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The Pledge

movie reviewmovie reviewmovie reviewvideo review out of 4 Movie Review: The Pledge

Starring: Jack Nicholson, Aaron Eckhart
Director: Sean Penn
Rated: R
RunTime: 124 Minutes
Release Date: January 2001
Genres: Drama, Suspense

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Review by Susan Granger
3½ stars out of 4

In this dark psychological drama, Jack Nicholson delivers a wrenching performance as a stressed-out Reno police detective facing retirement. On his last day at work, there's a grisly homicide. An eight year-old girl has been found slashed, raped and mutilated in the Nevada snow. Her distraught mother (Patricia Clarkson) forces him to promise to find the killer, intoning:"Do you swear by your soul's salvation on this cross made by our daughter?" Despite the "confession" of a retarded Native American (Benicio Del Toro), coerced by another cop (Aaron Eckhart), Nicholson is convinced that the child molester is not only still free but will strike again. So he ploddingly goes undercover, buying a local gas station and befriending a battered single mom (Robin Wright Penn) with a trusting young daughter (Pauline Roberts) he can use as bait.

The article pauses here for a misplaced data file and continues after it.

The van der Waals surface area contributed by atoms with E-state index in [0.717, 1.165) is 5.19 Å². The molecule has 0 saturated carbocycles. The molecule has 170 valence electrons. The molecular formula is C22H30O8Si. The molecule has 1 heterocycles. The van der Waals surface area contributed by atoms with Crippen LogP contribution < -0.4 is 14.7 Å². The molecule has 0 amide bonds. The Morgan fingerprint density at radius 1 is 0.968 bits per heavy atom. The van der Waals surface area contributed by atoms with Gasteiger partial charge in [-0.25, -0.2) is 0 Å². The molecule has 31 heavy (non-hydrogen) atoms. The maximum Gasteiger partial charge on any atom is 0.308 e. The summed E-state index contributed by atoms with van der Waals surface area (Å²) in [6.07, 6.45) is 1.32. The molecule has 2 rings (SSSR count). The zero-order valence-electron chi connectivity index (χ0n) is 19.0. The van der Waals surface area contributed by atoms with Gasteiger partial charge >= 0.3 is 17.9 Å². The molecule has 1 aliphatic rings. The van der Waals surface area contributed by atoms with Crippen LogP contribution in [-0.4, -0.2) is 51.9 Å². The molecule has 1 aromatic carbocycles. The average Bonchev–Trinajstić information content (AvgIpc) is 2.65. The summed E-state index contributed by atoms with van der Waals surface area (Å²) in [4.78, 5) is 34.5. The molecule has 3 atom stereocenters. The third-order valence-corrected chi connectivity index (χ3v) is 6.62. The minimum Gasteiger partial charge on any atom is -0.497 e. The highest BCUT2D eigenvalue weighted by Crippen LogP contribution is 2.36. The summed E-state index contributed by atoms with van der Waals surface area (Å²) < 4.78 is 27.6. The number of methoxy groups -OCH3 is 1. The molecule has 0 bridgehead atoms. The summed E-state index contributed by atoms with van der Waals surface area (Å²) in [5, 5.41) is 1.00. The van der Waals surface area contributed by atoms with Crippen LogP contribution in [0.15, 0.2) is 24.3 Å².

Judging by Sean Penn's first two films ("The Indian Runner," "The Crossing Guard") and this, his directing choices are as quirky as his acting choices, beginning with extreme close-ups of Nicholson ice fishing, armed with a bottle of Glenfiddich. The sequence where Nicholson breaks the tragic news to the parents is set in the barn of a turkey farm; it's a long shot with no dialogue. That scene is profoundly moving, graceful and lyrical, as are Nicholson's conversations with the child's grandmother (Vanessa Redgrave) and a psychologist (Helen Mirren). But the story by Frederick Durrenmatt ("The Visit"), adapted by Jerzy and Mary Olson-Kromolowski, is flat and deliberate, almost lethargic, framed by Nicholson's bizarre ramblings and ruminations, resulting in an emotional detachment which is hard to overcome. On the Granger Movie Gauge of 1 to 10, "The Pledge" is a haunting 8, emerging as a subtle study of pathological obsession.

Copyright 2001 Susan Granger

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